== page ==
The discourse of workers' autonomy masks the link of subordination with the platforms, and, consequently, makes it impossible for institutions and the subjects themselves to understand legally and politically the possibility of full access to social and labor rights. Companies, since mid-2014, have been promoting the “freedom” and “flexibility” of working hours to deny their relationship with workers. This thesis not only stopped being refuted by the Workers' Party government but also began to be incorporated and encouraged.

A risk to CLT

Even with the setbacks and legislative changes that were made by the 2017 labor reform – the repeal of which seems to be increasingly beyond the horizon of the Lula government –, as they are recognized as workers subordinate to companies, drivers and app delivery people – and even other workers via digital platforms – could be included in existing professional categories, and have the rights already provided for in the CLT.

In the words of Luiz Marinho: “The CLT is very well, alive and present, in the lives of millions of Brazilians and the Brazilian business community. It turns out that President Lula made a commitment in the election campaign to work on regulating workers through apps and the economic activity of apps. This commitment, from the beginning, was not stated whether it would be through the CLT or not. It is a process of debate in a new moment in the job market and new choices (…). It is necessary to observe what is happening internationally in the economy and labor relations, and note that a dialogue with workers and businesspeople would be necessary. More than participating in the negotiation, the government organized a tripartite group and provoked a dialogue between the parties”.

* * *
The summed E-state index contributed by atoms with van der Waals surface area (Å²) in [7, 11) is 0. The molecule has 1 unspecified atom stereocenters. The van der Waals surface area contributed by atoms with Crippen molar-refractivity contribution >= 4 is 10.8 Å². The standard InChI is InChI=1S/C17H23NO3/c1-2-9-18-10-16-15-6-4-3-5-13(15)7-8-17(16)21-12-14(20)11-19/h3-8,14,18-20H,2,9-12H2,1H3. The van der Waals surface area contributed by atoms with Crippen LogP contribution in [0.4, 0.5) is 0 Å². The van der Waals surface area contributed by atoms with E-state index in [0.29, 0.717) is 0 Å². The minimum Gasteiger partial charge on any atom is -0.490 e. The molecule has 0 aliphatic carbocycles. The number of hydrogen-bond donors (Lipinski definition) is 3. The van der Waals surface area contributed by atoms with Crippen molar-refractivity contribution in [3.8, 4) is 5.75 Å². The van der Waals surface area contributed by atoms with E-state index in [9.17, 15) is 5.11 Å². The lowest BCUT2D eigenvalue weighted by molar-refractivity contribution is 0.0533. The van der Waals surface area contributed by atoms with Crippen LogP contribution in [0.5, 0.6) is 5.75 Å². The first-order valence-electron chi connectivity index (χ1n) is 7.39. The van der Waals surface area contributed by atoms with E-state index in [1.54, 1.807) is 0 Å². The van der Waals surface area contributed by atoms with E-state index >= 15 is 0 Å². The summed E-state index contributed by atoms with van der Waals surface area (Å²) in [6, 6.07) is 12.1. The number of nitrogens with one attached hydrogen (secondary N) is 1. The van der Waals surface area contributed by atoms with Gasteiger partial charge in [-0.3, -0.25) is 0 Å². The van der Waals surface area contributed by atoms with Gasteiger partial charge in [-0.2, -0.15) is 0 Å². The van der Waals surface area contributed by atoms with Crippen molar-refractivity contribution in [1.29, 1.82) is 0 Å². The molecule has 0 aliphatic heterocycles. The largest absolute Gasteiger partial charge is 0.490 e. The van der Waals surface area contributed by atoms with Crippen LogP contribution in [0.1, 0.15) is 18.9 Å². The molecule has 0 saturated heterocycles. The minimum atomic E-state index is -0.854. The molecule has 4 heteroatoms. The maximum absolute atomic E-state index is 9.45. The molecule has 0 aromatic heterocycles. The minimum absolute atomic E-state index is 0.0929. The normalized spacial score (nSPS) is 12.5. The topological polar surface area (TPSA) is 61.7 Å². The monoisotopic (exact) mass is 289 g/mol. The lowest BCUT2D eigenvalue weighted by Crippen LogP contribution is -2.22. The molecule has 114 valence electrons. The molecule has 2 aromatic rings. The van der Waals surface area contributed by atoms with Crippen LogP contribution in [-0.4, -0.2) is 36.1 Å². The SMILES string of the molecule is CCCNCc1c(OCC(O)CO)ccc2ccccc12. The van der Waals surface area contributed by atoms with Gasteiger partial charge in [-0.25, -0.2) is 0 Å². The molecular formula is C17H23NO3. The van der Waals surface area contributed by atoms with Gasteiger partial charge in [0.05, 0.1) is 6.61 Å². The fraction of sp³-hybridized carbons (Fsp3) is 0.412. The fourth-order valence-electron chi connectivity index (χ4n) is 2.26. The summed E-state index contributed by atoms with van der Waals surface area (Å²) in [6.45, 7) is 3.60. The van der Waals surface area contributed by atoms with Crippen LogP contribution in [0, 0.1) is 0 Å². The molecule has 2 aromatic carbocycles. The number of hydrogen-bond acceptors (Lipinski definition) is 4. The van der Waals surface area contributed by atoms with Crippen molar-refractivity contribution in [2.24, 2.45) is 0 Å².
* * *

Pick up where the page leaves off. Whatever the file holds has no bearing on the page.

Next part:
Lula has said that his proposal for regulating work through applications is inspired by the one recently approved in Spain, which understands that workers must be formalized and have access to the set of social and labor rights provided for in the legislation.

However, in practice, Lula's proposal goes in another direction: it presents convergence, that is, with laws that favor contracts via outsourcing and pejotization. Such laws distort the relationship of labor subordination, demote or remove workers' access to social and labor rights and legitimize, through regulations, precarious working conditions under the veil of autonomy and concern for the “legal security” of companies. .

Several researchers, activists and leaders of collective organizations have warned that the PL represents a risk to formal employment and access to CLT. They claim that the creation of this form of reduced contracting could encourage the same format for other cases – as has already occurred after the approval of outsourcing legislation and the creation of the Individual Microentrepreneur (MEI).

Next Steps